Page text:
That these accounts are legendary and symbolical can be easily seen.”
Various other legends appear in biographies of Patanjali, often interpreted and mixed with stories of the later Patanjali, and while we will gain little strictly historical insight from these, we will certainly gain a sense of the importance that has been placed on Patanjali as one of the great gurus of ancient India. 9 Ultimately we may simply echo Judge’s statement already given that of Patanjali “all that we have is the Philosophy set forth in the Aphorisms.” As we must recognize with all great sages of our distant past, the dry history of the sage is of no importance when placed beside the teachings he left behind. 10 Let us therefore turn to the philosophy of Yoga and seek greater context from which we may better understand the role of this great teacher.
[Read the continuation of this article—the introduction to the Yoga Sutras and Yoga Darśana—here: Introduction to the Yoga Sutras ]
For more on Yoga see our page on the Yoga Darśana.
Click here to explore the Yoga Sutras of Patanjali (Aphorisms of Patanjali).
Click here for a complete Biography of Patanjali, with additional materials, quotations, etc.
^2. See, for instance, two such examples:
The Age of Patanjali, by N. Bhashyacharya (1915), which concludes: “that he lived without any doubt between the 9th and 10th centuries B.C.”
The Yoga-System of Patanjali by James Haughton Woods (1914), Introduction, which argues for the date of the composition of the Yoga Sutras as “between A.D. 300 and A.D. 500”.
^3. While there are traditions that maintain that both the Mahabhasya and the Yoga Sutras were authored by the same individual (see, for instance, Light on Patanjali Yoga Sutras by Yogacharya B.K.S. Iyengar.), the first available written record that (according to some interpretations) makes this claim is from Bhojadeva’s Rajamartanda, a 10th century CE commentary on the Yoga Sutras. Within the two works themselves there is no indication of single-authorship, and the difference in both literary style and content makes single-authorship very doubtful.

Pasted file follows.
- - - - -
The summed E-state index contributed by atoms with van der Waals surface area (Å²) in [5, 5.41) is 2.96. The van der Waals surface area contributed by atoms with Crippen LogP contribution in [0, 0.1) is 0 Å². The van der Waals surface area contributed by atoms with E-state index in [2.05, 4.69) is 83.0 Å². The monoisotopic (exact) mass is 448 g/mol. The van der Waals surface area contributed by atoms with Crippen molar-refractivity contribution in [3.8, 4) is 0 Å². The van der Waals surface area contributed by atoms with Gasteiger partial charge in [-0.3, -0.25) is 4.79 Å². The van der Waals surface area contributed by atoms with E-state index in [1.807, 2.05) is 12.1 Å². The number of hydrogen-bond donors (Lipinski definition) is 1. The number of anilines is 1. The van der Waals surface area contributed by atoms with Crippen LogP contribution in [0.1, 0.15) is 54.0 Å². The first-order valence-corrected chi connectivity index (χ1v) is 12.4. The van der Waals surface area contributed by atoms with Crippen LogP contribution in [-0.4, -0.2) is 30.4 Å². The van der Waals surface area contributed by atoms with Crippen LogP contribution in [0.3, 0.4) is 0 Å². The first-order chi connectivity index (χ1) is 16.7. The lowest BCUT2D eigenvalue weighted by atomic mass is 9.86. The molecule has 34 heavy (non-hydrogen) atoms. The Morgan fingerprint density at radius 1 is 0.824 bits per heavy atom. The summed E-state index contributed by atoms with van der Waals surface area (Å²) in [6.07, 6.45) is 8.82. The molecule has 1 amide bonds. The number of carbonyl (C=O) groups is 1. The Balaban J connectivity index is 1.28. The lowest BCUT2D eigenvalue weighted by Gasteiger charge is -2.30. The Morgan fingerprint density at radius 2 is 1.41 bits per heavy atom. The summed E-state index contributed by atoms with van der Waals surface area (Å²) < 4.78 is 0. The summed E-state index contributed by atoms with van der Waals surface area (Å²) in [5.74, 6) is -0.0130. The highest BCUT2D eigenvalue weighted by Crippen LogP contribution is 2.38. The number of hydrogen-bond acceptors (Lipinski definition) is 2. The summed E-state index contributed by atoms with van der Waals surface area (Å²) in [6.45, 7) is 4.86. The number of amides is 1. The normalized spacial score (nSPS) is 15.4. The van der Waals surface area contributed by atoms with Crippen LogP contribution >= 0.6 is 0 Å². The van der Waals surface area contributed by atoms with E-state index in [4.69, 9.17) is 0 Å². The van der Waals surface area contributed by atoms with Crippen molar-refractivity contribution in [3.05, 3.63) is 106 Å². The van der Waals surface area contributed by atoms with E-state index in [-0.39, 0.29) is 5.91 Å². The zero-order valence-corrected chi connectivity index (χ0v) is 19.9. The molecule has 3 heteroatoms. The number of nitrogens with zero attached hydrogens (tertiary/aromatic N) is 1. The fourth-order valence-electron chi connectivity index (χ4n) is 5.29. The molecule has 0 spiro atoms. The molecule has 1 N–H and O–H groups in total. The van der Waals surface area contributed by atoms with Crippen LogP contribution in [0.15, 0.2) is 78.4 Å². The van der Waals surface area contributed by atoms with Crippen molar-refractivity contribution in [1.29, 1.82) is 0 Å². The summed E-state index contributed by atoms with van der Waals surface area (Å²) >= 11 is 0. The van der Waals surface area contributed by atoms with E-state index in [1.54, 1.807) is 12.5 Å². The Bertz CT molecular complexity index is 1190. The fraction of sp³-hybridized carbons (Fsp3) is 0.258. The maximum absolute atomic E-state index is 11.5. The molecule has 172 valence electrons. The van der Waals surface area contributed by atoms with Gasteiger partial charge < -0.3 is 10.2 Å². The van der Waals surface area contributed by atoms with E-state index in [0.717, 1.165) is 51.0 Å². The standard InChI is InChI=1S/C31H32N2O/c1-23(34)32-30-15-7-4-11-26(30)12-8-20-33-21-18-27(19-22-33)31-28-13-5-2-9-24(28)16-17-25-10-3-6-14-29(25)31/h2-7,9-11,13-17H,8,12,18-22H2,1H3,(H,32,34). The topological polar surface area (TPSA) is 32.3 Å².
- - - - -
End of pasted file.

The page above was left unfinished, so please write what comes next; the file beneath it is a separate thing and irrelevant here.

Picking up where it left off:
See The Yoga-System of Patanjali by James Haughton Woods (1914), Introduction, part 1. Authorship of the Yoga-sutras.—Identity of Patanjali, author of the sutras, and of Patanjali, author of the Mahabhasya, not yet proved.
See also Patanjali: Codifier of the Yoga Sutras, which states:
“While the scholars debate the actual dates of Patanjali, oral tradition accounts for the apparent time differences by explaining that the name Patanjali is a surname, and is the name of a lineage and school of teachers, students, and sages, rather than being only one person.” Etc.
^4. See Patanjali Charita (aka Patanjali-vijaya) by Ramabhadra Dikshita, composed in the 17th century CE, which amalgamates legends of Patanjali into a poetic story. The text does not appear to be a reliable historical source, as extensive poetic license seems to have been taken by the author (for example, see comments by Dr. Vidyasankar Sundaresan (a modern Advaitin scholar) here). Unfortunately, this work is not readily available in a complete English translation. (see footnote 9)
^5. Panini, the great Sanskrit grammarian, whose work, the Ashtadhyayi (of which the Mahabhasya of the later Patanjali is a commentary upon), is commonly dated to the 6th century BCE.
^6. See “Sankara’s Date and Doctrine”, by T. Subba Row, The Theosophist, September, 1883. Reprinted in Blavatsky Collected Works, Volume 5, Pages 176-197, and in Five Years of Theosophy, Pages 278-308. (for the portion regarding Patanjali see below)
However, it must be noted that while Sastry places Patanjali in the 6th century BCE, he also presents him as the author of both the Yoga Sutras and the Mahabhasya.
^9. For several of these legends, see the following:
Light on Patanjali Yoga Sutras by Yogacharya B.K.S. Iyengar.
The Age of Sankara, by T. S. Narayana Sastry, 1971 (reprint of 1916 original), p. 35, 50-54.
Patanjali Unplugged, by Kausthub Desikachar.
^10. Paramahansa Yogananda observed: “Patanjali’s date is unknown, though a number of scholars place him in the second century B.C. The rishis gave forth treatises on all subjects with such insight that ages have been powerless to outmode them; yet, to the subsequent consternation of historians, the sages made no effort to attach their own dates and personalities to their literary works. They knew their lives were only temporarily important as flashes of the great infinite Life; and that truth is timeless, impossible to trademark, and no private possession of their own.”—Autobiography of a Yogi, Ch. 24, fn.4